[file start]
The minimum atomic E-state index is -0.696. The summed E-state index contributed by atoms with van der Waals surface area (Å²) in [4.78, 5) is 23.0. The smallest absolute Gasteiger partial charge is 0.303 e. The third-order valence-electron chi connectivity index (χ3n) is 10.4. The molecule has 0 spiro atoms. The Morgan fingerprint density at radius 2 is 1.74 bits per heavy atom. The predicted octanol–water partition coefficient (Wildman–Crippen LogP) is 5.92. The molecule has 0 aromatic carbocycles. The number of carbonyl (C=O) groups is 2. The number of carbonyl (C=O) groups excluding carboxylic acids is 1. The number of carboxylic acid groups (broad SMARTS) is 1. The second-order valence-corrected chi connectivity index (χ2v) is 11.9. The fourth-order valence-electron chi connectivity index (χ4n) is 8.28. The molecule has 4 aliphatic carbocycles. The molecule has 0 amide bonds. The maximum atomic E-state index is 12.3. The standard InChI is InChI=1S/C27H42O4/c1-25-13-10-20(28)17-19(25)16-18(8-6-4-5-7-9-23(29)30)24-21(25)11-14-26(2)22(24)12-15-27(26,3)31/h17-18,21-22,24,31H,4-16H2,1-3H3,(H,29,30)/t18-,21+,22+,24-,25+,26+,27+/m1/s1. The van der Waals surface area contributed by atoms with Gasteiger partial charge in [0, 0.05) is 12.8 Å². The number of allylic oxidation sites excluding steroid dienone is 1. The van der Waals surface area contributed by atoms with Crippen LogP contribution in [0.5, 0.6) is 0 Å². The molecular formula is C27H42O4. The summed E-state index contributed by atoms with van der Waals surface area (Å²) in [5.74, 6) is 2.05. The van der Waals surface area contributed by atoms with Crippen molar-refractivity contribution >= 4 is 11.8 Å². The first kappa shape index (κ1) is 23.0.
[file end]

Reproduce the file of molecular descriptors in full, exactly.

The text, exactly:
The minimum atomic E-state index is -0.696. The summed E-state index contributed by atoms with van der Waals surface area (Å²) in [4.78, 5) is 23.0. The smallest absolute Gasteiger partial charge is 0.303 e. The third-order valence-electron chi connectivity index (χ3n) is 10.4. The molecule has 0 spiro atoms. The Morgan fingerprint density at radius 2 is 1.74 bits per heavy atom. The predicted octanol–water partition coefficient (Wildman–Crippen LogP) is 5.92. The molecule has 0 aromatic carbocycles. The number of carbonyl (C=O) groups is 2. The number of carbonyl (C=O) groups excluding carboxylic acids is 1. The number of carboxylic acid groups (broad SMARTS) is 1. The second-order valence-corrected chi connectivity index (χ2v) is 11.9. The fourth-order valence-electron chi connectivity index (χ4n) is 8.28. The molecule has 4 aliphatic carbocycles. The molecule has 0 amide bonds. The maximum atomic E-state index is 12.3. The standard InChI is InChI=1S/C27H42O4/c1-25-13-10-20(28)17-19(25)16-18(8-6-4-5-7-9-23(29)30)24-21(25)11-14-26(2)22(24)12-15-27(26,3)31/h17-18,21-22,24,31H,4-16H2,1-3H3,(H,29,30)/t18-,21+,22+,24-,25+,26+,27+/m1/s1. The van der Waals surface area contributed by atoms with Gasteiger partial charge in [0, 0.05) is 12.8 Å². The number of allylic oxidation sites excluding steroid dienone is 1. The van der Waals surface area contributed by atoms with Crippen LogP contribution in [0.5, 0.6) is 0 Å². The molecular formula is C27H42O4. The summed E-state index contributed by atoms with van der Waals surface area (Å²) in [5.74, 6) is 2.05. The van der Waals surface area contributed by atoms with Crippen molar-refractivity contribution >= 4 is 11.8 Å². The first kappa shape index (κ1) is 23.0.